Frank Luntz was the headline speaker at the program and he also facilitated a question and answer panel that I was on during the day.
Luntz is famous for the focus group panels he often puts together and facilitates during the political season as well as the best-selling book he wrote in 2007, "Words That Work".
I thought about Luntz and his book when I recently came across an interesting article on TheVisualCapitalist.com that did a survey on word sentiment and the power of various positive and negative words.
For world leaders, journalists, CEOs, or anyone who has ever had to explain a dicey report card, word selection can have an enormous impact on how a message is perceived.
Does it make any difference whether a presentation went quite good versus pretty good, or if an earnings report is described as awful versus poor? According to a new survey from YouGov, word sentiment isn’t as cut-and-dry as one would expect.
The big takeaway from the survey---"Certain words more precisely communicate positive and negative feelings."
Here is an infographic that shows the sentiment score of negative and positive words on a continuum. Note that the size of the hump shows where the most people were in agreement on where each word fell on the positive-negative scale.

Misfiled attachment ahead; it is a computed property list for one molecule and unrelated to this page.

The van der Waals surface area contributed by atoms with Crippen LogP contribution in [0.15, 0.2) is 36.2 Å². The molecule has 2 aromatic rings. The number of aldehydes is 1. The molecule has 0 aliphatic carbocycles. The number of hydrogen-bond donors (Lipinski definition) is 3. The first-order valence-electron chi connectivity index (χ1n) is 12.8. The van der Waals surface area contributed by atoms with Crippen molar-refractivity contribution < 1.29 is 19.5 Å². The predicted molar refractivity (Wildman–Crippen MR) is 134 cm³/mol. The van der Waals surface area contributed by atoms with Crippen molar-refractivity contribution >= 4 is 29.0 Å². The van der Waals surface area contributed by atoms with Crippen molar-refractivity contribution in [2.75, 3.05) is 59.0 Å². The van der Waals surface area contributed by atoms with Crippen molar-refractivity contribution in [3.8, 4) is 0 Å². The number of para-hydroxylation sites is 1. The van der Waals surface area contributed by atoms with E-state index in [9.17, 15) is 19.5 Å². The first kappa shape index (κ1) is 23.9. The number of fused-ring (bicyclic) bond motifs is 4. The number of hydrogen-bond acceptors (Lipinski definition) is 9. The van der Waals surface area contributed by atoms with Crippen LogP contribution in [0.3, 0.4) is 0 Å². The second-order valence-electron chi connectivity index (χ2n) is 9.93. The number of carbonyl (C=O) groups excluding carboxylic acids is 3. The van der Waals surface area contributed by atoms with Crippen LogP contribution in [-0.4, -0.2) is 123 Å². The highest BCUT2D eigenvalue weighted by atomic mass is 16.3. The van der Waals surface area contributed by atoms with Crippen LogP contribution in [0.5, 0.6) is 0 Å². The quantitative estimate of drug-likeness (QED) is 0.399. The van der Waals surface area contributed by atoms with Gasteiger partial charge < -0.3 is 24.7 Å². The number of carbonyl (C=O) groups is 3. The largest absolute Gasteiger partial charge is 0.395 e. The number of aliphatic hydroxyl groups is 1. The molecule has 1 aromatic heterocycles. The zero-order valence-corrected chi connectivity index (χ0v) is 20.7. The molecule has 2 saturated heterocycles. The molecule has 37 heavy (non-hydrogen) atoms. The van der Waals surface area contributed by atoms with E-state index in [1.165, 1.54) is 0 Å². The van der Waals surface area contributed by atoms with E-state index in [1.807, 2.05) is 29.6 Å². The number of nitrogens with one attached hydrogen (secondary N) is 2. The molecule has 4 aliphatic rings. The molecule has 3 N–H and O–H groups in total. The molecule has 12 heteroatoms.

Consider that "Very bad" is more negative that terrible, dreadful, abysmal or appalling.
Why? I think a big reason is that it is much simpler to understand.
Note the second hump for abysmal in the graph at about the "5" level. I attribute that to a fair number of people who probably don't know what the word means. If you are in doubt on a 1-10 scale survey you mark it down as a "5".
Another word that must have thrown some people was appalling. Look at the number of people who gave a positive score to appalling.
The lesson here is that you will not be misunderstood if you say something is perfect. There is nothing else that can be done. You can't get more positive than that.
In the middle of the sentiment scale, I found it interesting that "alright" is better than "ok" and "not bad" is better than fair, average or mediocre.
Although they share the same language, those in the UK perceive the same words in the English language differently than their brethren in the USA.
Here is the sentiment scale for the Brits.
Those in the UK clearly know what abysmal and appalling mean and they believe it is more negative than being "very bad".
Perfect is still the most positive word you can use in the UK as well as in the US.
The Brits have more defined "humps" in the graph indicating that there is more agreement where each word falls on the graph. Is it due to a better education in the English language in the UK?
I did not really understand how the word "great" is seen by the Brits as just a little more positive than good and it is actually not as positive as really good or very good. I see the sentiment progression on the American list as making more sense---good, quite good, really good, very good, great. (Is that because I am an American?)
On what word do both Americans and Brits have the most agreement on where it falls on the sentiment scale---AVERAGE. It was nearly dead center on both scales and there was also the most agreement by people on its overall score.
I hope you don't see this as an average blog post.
It may not be perfect but how about an "Excellent" or "Outstanding"to describe it to make my week?